FERC's assessment of the legal significance of the Memorandum of Agreement is accurate: The Memorandum was not a conveyance by the State of Washington of any property interest to Pankratz. The Department was not capable under Washington law of conveying the property without first obtaining the approval of the Board of Natural Resources. Even if viewed as a promise to convey on the part of the Department, the Memorandum was still subject to submission to the Board, a public hearing, and Board approval. These conditions, which were not within the discretion of either Pankratz or the Department, preclude any finding that the Memorandum was an unconditional grant of a property interest exercisable at the option of Pankratz.
Phoenix Hydro, 775 F.2d at 1187, is directly on point. In that case, an exemption applicant claimed it met the property interest requirement because it had arranged to purchase the property at issue from a state agency. While a final price for the property had not been negotiated and the agency was not legally obligated to convey it, the agency had given oral assurances of its policy to convey interests in such situations. Nevertheless, " [t]he Commission's finding that this inchoate and unenforceable promise to convey ... did not rise to a property interest necessary for the exemption was well within the exercise of its discretion." Phoenix Hydro, 775 F.2d at 1191. See also PASNY, 23 F.E.R.C. p 61,429 (no option to buy state property exists if subject to consent of state agency).
Pankratz attempts to distinguish Phoenix Hydro by pointing out that it did not involve a written agreement but only an oral statement of assurance. While Pankratz is correct in its description of the facts, the critical point is that neither the state agency's oral assurance to Phoenix Hydro nor the Department's Memorandum of Agreement to Pankratz conveyed any property rights, and therefore neither can be considered a grant of an option to purchase. Pankratz asserts that Department memoranda of agreement are binding in nature, inasmuch as the Department will not sell or encumber affected property and has notations to that effect entered on the deeds. However, these policies do not convey property rights to Pankratz and are in any case alterable at the discretion of the Department. Pankratz also asserts that Board approval was a virtual certainty; however, even if it was, that fact could not transform a letter from a party lacking the power to authorize a conveyance into an enforceable agreement to convey.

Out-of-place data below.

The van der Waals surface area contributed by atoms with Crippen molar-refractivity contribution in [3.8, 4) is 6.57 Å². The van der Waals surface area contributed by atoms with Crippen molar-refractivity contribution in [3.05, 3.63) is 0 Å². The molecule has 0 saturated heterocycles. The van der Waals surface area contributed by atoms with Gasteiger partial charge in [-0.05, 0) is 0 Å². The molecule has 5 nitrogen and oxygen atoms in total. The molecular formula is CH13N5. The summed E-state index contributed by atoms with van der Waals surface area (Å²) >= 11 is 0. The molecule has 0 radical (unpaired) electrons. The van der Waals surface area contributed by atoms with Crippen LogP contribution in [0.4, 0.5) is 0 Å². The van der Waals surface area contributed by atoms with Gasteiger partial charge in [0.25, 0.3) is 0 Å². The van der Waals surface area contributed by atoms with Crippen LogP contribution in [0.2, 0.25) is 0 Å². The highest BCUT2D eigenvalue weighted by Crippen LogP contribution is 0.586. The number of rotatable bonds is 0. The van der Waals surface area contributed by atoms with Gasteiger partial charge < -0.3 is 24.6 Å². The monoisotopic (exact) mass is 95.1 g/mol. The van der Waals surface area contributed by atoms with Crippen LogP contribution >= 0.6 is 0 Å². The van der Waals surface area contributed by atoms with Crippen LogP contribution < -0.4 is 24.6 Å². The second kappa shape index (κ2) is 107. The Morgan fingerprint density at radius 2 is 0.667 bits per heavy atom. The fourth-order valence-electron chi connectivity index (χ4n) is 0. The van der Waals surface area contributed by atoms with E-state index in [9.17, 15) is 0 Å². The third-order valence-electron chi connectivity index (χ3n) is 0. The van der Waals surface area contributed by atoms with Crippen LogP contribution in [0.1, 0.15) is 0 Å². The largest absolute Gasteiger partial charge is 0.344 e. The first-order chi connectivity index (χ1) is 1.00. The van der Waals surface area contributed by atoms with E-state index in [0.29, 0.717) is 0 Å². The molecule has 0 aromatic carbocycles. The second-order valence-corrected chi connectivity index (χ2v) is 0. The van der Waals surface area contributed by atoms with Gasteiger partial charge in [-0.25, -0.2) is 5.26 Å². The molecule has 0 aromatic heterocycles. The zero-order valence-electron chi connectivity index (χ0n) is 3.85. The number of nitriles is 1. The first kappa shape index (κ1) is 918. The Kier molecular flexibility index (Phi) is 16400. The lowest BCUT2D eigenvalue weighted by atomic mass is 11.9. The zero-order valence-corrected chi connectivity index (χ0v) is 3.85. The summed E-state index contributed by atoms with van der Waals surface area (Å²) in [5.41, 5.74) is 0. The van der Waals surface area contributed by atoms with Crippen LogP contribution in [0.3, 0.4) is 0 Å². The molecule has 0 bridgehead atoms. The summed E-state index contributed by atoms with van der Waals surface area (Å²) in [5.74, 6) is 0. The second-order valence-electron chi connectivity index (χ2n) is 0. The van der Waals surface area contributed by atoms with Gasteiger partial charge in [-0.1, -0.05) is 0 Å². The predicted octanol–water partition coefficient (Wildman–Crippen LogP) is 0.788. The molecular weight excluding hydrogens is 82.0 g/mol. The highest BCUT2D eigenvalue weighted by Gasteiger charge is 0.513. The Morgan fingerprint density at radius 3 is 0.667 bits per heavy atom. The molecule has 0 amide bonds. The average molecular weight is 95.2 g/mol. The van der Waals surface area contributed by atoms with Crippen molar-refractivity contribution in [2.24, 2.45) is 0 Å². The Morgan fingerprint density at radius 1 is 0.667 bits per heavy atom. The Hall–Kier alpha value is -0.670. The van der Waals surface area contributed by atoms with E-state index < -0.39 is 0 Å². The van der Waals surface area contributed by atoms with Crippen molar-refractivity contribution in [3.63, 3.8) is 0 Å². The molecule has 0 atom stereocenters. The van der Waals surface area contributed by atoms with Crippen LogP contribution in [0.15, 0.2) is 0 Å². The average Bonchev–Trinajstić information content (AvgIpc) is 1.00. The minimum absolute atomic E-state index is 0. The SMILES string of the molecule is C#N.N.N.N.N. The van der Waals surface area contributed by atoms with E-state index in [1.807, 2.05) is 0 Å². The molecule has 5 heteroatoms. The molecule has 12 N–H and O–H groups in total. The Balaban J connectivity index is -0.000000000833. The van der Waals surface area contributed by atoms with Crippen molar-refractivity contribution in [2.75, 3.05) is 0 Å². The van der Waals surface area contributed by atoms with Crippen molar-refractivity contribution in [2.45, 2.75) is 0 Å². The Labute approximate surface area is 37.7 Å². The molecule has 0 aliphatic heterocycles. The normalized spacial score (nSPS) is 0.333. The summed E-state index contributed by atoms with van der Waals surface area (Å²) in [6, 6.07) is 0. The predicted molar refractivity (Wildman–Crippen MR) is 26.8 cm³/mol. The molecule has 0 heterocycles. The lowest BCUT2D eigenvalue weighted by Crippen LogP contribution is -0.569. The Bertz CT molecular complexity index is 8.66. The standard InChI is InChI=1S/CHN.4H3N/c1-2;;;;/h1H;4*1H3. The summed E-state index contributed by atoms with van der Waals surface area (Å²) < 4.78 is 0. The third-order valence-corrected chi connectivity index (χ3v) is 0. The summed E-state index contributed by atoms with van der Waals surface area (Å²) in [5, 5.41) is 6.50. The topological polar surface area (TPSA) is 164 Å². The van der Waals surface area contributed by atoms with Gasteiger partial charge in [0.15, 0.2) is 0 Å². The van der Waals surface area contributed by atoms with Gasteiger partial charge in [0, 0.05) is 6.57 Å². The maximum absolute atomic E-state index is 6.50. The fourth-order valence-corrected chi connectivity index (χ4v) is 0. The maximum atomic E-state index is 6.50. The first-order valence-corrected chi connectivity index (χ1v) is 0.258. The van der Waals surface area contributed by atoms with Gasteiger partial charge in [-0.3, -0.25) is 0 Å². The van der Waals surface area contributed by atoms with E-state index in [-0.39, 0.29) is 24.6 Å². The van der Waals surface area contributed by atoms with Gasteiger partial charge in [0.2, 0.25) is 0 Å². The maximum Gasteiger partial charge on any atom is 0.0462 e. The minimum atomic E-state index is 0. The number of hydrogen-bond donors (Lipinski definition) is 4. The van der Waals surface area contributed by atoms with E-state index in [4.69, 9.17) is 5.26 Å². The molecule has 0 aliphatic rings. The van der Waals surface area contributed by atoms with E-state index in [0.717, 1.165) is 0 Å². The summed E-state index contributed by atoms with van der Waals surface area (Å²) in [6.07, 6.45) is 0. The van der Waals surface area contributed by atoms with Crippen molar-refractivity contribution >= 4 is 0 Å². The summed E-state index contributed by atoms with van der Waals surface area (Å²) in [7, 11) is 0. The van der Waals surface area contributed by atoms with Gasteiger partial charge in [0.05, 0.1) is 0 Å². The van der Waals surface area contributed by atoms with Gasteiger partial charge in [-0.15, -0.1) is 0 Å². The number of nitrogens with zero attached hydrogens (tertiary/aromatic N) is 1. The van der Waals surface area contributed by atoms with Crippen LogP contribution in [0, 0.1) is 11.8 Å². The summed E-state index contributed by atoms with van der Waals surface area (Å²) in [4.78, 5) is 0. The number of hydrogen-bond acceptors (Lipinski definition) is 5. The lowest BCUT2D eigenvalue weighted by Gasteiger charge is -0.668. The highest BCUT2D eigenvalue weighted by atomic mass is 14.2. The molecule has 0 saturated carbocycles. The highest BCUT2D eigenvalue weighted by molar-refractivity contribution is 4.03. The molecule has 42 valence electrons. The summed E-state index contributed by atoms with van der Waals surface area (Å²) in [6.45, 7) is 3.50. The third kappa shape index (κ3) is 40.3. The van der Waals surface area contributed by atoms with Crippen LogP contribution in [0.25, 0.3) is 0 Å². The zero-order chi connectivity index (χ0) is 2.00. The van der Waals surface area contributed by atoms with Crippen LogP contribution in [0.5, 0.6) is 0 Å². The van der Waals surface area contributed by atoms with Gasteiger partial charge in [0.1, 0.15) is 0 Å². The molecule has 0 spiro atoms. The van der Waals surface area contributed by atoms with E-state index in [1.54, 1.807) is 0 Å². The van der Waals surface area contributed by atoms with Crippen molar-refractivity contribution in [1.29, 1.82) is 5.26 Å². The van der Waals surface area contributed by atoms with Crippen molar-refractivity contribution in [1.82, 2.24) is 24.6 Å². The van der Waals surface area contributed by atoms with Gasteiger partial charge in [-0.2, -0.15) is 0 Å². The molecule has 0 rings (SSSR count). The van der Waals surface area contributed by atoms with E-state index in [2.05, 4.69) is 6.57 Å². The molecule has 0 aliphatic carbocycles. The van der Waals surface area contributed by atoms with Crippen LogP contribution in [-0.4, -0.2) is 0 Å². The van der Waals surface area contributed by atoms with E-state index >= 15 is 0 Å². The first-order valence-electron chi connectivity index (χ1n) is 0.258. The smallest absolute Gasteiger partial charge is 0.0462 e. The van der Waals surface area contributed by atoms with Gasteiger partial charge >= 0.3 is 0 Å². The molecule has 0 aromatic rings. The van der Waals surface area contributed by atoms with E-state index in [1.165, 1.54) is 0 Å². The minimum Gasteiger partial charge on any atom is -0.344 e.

Pankratz's other attempts to negate this basic conclusion are not persuasive. Pankratz points out that it obtained a deed to the property dated August 8, 1983, two days prior to the Commission's erroneously issued public notice of the acceptance for filing of Pankratz's application. While true, this fact is of no consequence: Pankratz did not have the necessary property interest at the time of filing or at the filing deadline and thus was ineligible to apply for an exemption. 18 C.F.R. Sec. 4.103(b) (2) (ii).
Pankratz next claims that FERC's orders are inconsistent with its own precedent, citing Central Vermont Public Service Corp., 25 F.E.R.C. p 61,183 (1983). This decision is readily distinguished. There, the Commission accepted an application involving an option to purchase public property that had not been executed at the time the exemption application was filed. The critical difference there was the fact that Central Vermont faced no competition for its project. Without competing applications, there was no deadline for filing, and FERC was able to accept the application as of the date the executed option was submitted to it. In accepting the application as of the later date and not the application date, FERC noted that " [c]onsistency and equity require that we strictly enforce this important [necessary property interest] requirement, and not waive it even under the circumstances presented here." Id. at 61,498.
Pankratz, however, did have competition for the Boulder Creek project. By regulation, the filing of the Cascade group's application established a deadline--May 31, 1983--before which Pankratz had to file an adequate application. See 18 C.F.R. Sec. 4.33(c). Its amended filing, which demonstrated that Pankratz had all the necessary property interests, was submitted September 29, 1983, too late for consideration.